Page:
A few weeks after Russian forces invaded Ukraine in February 2022, Nadya Tkachenko ’00 felt a pull to travel to Poland and help Ukrainian refugees at the border.
“I couldn’t sit and watch the news while doing nothing,” Tkachenko told The Campus. Tkachenko’s father is from Ukraine and she spent her childhood summers there. She also studied in the Ukrainian city of Mariupol during high school.
Tkachenko and a few friends decided to work with World Central Kitchen on the Poland-Ukraine border in a town called Medyka. For the first few days she was there, Tkachenko cut hundreds of pounds of potatoes, carrots and onions and packaged crates of baby food.
“The work was amazing,” she said. “The spirit of volunteers was so uplifting.”
After working at World Central Kitchen, Tkachenko moved closer to the border. Her ability to speak both Ukrainian and Russian made her a valuable asset where refugees were entering Poland.
“People would just relax when they heard me greet them in their language,” Tkachenko said. She was the first person who many of the refugees spoke to when they arrived in Poland, and she helped people carry heavy luggage, aided them in finding food and held their children so they could have a chance to use the bathroom after their long journey. Many of the refugees Tkachenko was working with didn’t know what was next for them.
“These people had escaped war and were in the hands of fate and volunteers,” she said. Tkachenko was there to help direct them where to go next.
Tkachenko also handed out cash stipends to refugees and worked to find them housing.
“Poland opened up their hearts and doors to refugees,” Tkachenko said. However, there came a point where there simply wasn’t room for any more refugees to stay in shelters or train stations any more. Tkachenko raised funds through friends before embarking on her journey to Poland, and she used the money to pay for hotel rooms for refugees.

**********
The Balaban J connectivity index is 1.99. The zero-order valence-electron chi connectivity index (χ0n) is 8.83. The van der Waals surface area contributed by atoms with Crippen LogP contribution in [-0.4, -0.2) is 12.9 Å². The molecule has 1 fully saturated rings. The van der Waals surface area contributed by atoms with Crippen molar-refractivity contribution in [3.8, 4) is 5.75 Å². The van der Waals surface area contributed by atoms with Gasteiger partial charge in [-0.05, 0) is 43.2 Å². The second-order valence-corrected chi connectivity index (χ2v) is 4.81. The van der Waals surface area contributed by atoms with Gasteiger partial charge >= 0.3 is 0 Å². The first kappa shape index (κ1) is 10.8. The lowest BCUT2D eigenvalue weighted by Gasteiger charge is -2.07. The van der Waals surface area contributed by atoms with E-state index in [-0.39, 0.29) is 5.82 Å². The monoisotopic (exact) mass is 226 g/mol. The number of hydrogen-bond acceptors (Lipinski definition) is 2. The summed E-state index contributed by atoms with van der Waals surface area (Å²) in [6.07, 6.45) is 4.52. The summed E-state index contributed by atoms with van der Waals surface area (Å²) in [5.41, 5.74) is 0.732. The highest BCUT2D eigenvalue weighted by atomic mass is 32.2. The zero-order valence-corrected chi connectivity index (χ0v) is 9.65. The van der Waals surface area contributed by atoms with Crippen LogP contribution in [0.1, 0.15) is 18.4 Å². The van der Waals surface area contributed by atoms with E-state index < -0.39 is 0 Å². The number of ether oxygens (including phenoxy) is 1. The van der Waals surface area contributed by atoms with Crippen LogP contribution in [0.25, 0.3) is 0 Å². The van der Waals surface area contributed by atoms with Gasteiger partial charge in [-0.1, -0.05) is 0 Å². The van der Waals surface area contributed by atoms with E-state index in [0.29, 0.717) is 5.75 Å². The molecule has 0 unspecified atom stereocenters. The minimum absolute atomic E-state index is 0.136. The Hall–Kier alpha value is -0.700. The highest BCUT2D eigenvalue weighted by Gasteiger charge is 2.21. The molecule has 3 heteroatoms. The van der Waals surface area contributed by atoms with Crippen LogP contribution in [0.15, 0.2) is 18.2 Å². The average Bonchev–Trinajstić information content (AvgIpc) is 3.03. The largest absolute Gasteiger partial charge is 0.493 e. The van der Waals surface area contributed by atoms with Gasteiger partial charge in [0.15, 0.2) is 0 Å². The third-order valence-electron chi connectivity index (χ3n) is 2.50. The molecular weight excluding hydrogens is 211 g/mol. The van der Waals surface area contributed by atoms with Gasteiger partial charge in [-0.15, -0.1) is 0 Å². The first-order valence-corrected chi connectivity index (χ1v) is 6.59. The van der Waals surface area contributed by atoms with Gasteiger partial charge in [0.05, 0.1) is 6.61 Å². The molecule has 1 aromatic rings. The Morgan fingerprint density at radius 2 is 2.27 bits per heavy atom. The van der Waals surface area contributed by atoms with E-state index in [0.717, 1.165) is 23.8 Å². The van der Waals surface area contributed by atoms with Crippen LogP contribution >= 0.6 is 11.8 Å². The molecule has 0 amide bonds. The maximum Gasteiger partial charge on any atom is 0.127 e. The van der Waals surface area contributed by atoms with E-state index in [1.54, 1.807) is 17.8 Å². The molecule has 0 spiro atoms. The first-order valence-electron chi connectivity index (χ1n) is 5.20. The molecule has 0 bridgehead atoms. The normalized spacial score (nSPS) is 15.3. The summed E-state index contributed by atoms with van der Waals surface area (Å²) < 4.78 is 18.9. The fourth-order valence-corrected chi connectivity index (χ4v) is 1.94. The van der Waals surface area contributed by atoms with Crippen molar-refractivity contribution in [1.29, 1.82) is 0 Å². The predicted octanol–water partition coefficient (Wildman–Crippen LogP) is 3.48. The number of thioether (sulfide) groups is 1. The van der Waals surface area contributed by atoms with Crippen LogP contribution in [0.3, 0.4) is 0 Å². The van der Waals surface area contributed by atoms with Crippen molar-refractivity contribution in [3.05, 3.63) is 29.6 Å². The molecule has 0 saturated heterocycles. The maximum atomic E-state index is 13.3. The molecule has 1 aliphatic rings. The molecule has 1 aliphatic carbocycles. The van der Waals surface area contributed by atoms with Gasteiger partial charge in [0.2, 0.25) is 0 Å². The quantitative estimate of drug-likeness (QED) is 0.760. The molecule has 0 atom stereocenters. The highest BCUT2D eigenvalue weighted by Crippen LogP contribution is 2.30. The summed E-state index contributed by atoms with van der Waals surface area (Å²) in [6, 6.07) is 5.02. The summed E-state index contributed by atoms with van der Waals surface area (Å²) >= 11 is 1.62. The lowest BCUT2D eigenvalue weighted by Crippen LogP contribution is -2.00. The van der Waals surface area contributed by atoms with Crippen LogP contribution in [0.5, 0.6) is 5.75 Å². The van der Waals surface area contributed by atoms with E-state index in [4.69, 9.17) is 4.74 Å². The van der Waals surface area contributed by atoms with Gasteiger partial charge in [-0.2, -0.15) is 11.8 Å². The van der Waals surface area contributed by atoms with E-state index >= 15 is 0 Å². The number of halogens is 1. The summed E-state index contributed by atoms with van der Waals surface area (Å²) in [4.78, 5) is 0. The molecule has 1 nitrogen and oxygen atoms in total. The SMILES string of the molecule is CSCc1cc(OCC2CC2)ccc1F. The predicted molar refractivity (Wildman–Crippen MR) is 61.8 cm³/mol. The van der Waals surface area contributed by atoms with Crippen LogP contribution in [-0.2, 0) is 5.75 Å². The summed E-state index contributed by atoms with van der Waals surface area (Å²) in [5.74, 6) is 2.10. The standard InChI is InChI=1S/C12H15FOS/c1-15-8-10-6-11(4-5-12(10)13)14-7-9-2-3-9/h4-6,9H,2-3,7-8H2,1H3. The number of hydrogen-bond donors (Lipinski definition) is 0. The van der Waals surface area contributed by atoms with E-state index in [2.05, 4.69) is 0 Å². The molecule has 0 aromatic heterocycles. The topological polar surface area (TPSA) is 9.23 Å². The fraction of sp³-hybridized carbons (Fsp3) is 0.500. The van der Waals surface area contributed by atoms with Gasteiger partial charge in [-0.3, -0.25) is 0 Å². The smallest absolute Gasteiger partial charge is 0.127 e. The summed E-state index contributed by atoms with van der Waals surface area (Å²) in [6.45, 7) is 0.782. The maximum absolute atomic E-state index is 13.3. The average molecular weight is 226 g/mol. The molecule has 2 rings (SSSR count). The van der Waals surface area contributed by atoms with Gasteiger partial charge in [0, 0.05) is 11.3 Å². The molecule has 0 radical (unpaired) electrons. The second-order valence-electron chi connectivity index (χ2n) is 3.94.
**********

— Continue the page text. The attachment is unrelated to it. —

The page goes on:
Tkachenko also used her funds to support her personal contacts on the ground in Ukraine. She bought rescue supplies and vans for people driving refugees to the border from Mariopul, food and tactical gear for people on the front lines and uniforms for soldiers. Tkachenko also helped coordinate delivery of supplies based on soldiers' needs.
Tkachenko explained that the emotions she felt while working were intense.
“I felt like I had to be strong for these people,” she said. “I had to be strong on one hand, but on the other I think it was just humans connecting and empathizing. I tried not to hide my emotions too much.”
Although she felt great sadness and grief, Tkachenko did not describe feeling any fear. “I was not really afraid to be there,” she said. “Especially compared with what these people have gone through.”
Tkachenko is returning to Poland and Ukraine in a few weeks with a new goal. Her mission this time is twofold: providing cash and supplies to refugees and helping them rebuild their lives. She said that many refugees are feeling desperate and stuck without homes and jobs. Tkachenko is hoping to start laying groundwork in Ukraine for construction of housing for displaced people. She is going to meet with town officials and eventually with higher-level donors that can help fund construction of new housing.
According to Tkachenko, the best way to support refugees at this time is through fundraising, donating and increasing awareness. “There are many organizations that are doing the work that is needed,” she said. When the active war eventually ends, Tkachenko expects there to be opportunities for volunteers to be on the ground in Ukraine helping to rebuild the lives of displaced people.